For the artist, this passage is critical because it sets her on the path to authenticity—to becoming who she really is, and to speaking, for the first time, in her own voice.

Further thoughts next week.

Posted in Writing Wednesdays

18 Responses to “The Hero’s Journey as Boot Camp”

  1. May 30, 2012 at 6:04 am

    I’m not so sure; as society continues to dumb itself down, perhaps the term ‘hero’ is in danger of overuse?

    While being the best dancer, bond trader, or chef one can be is a good thing, it’s hardly the same as a fireman pulling a kid from a burning building or a Marine pulling his buddy out of an flaming humvee.

    Putting yourself at risk to save someone else makes one a hero; the Pantheon of heroes includes Cpl Jason Dunham, Sgt John Basilone, the firemen walking into the Trade Centers on 9/11…while working hard is laudable, it’s hard to see those running the Boston Marathon, that poor schlump getting out of bed at 0400 to make the donuts, or even successes like Steve Jobs as their equals.

    Your thoughts?

    • skip
      May 31, 2012 at 4:30 am

      most heroes are posthumously so.

  2. May 30, 2012 at 6:36 am

    Steve’s point is how we view heroes and relate their journey to our own. Perhaps we can’t all be literal “heroes”, saving people from burning buildings, but we can look at their ordeals to help us get through our own journeys in life.

  3. Basilis
    May 30, 2012 at 6:55 am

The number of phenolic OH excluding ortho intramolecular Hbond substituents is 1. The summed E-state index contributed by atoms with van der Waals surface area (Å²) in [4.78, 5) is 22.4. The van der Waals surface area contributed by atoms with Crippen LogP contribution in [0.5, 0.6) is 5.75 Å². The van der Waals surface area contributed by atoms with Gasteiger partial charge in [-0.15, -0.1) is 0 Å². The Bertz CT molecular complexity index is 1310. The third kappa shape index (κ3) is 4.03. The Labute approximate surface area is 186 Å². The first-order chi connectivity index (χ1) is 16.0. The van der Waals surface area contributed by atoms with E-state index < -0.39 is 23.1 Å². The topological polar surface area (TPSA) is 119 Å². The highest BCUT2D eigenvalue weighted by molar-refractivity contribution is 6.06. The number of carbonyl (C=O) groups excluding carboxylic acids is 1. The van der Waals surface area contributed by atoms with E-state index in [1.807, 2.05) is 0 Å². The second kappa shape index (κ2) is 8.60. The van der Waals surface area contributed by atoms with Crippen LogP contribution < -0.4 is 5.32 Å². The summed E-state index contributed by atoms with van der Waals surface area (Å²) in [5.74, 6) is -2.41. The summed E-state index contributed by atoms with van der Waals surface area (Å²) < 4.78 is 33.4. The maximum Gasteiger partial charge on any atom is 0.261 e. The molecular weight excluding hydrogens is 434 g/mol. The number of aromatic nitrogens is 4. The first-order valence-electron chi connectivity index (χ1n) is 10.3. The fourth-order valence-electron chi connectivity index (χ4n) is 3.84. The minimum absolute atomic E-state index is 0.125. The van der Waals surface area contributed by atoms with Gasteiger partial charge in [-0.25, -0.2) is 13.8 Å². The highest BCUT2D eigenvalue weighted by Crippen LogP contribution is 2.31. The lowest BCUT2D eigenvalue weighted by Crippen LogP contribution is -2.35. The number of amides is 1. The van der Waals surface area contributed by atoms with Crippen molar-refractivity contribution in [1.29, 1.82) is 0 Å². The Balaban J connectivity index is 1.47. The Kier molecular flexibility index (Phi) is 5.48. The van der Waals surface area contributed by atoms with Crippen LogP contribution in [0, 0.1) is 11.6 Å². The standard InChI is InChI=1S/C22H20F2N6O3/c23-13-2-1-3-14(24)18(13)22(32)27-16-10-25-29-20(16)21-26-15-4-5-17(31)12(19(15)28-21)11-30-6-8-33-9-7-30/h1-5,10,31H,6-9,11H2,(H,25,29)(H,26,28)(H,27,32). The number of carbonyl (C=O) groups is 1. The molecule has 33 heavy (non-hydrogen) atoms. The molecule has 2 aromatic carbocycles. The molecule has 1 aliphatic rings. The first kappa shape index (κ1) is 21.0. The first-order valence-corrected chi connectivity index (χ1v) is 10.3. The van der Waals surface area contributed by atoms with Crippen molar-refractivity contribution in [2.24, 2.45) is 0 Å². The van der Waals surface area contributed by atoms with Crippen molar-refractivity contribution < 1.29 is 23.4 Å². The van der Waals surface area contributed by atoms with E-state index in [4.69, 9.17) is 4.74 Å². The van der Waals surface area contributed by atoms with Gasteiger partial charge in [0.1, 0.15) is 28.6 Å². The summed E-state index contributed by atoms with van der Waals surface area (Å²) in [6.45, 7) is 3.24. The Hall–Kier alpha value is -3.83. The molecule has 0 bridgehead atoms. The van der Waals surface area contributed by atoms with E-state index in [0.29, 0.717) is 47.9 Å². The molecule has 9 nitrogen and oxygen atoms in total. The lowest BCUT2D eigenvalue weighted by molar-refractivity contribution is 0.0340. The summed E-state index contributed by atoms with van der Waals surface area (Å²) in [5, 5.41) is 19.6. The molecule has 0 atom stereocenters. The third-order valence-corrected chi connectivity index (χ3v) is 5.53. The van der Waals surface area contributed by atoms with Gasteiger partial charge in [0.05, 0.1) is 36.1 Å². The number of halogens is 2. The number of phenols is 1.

The symbol of the Hero.
    The symbol of the Journey.
    The Heroic Journey of life.

    • Steven Pressfield
      May 30, 2012 at 7:23 am

      “Hero” is a bit of an overstated word if you look at it in the context of, say, tomorrow’s newspaper. But “Hero’s Journey” comes from Joseph Campbell’s study of world mythology and the unconscious, where it means the archetype of the hero — i.e. protagonist, primary actor, Everyman — rather than a “hero” as we think of it in being decorated for valor in war or, as you say, Andy, a fireman running into a burning building to save a child.

  4. Mary
    May 30, 2012 at 8:32 am

    The mythical structure of the hero’s journey can light our way when navigating the challenges of creative production–and can also help us make constructive sense of the challenges we encounter in the ongoing rough and tumble of daily living.  This approach can be so efficacious because it is so fundamental to our human consciousness.  Thank you, Steven, for writing this great series!

  5. May 30, 2012 at 9:14 am

    Synchronicity as an Elixir

    Steven, I resonate with your series “The Hero’s Journey as Boot Camp”. It comes at a time when I’ve personally been navigating a dark night of the soul. Sacrificing myself into the terrifying abyss of surrender at the end of my recent Act II has brought more inner peace than I could have possibly imagined or expected. I’ve been intrigued by the Hero’s Journey paradigm for many years, and have lived it palpably through my vision quest experiences with the School of Lost Borders, and through studying the works of Joseph Campbell, Christopher Vogler, Steven Foster & Meredith Little, and others. The hero’s journey is the blueprint of life. Thank you Steven. I look forward to more of your musings…

  6. Linda
    May 30, 2012 at 12:49 pm

    Thanks for the reminder. I’m 64 and, once again, on the Hero’s Journey. It’s a great opportunity. For reinvention.

  7. Jodie Shull
    May 30, 2012 at 1:14 pm

    No need to apologize for as many “Hero’s Journey” blogs as you care to create! We can’t hear about this enough, in my thinking. Like Linda, I am on yet another such journey on the far side of the mountain. And I’m still hoping to create some meaningful versions of this template of the human heart in fiction. Thank you!

  8. May 30, 2012 at 1:14 pm

    I for one am not tiring of these essays-discussions-ruminations. I only wish I had more to add, more insight to find new channels. So, as I embark on daily journeys – thanks.

  9. May 30, 2012 at 3:11 pm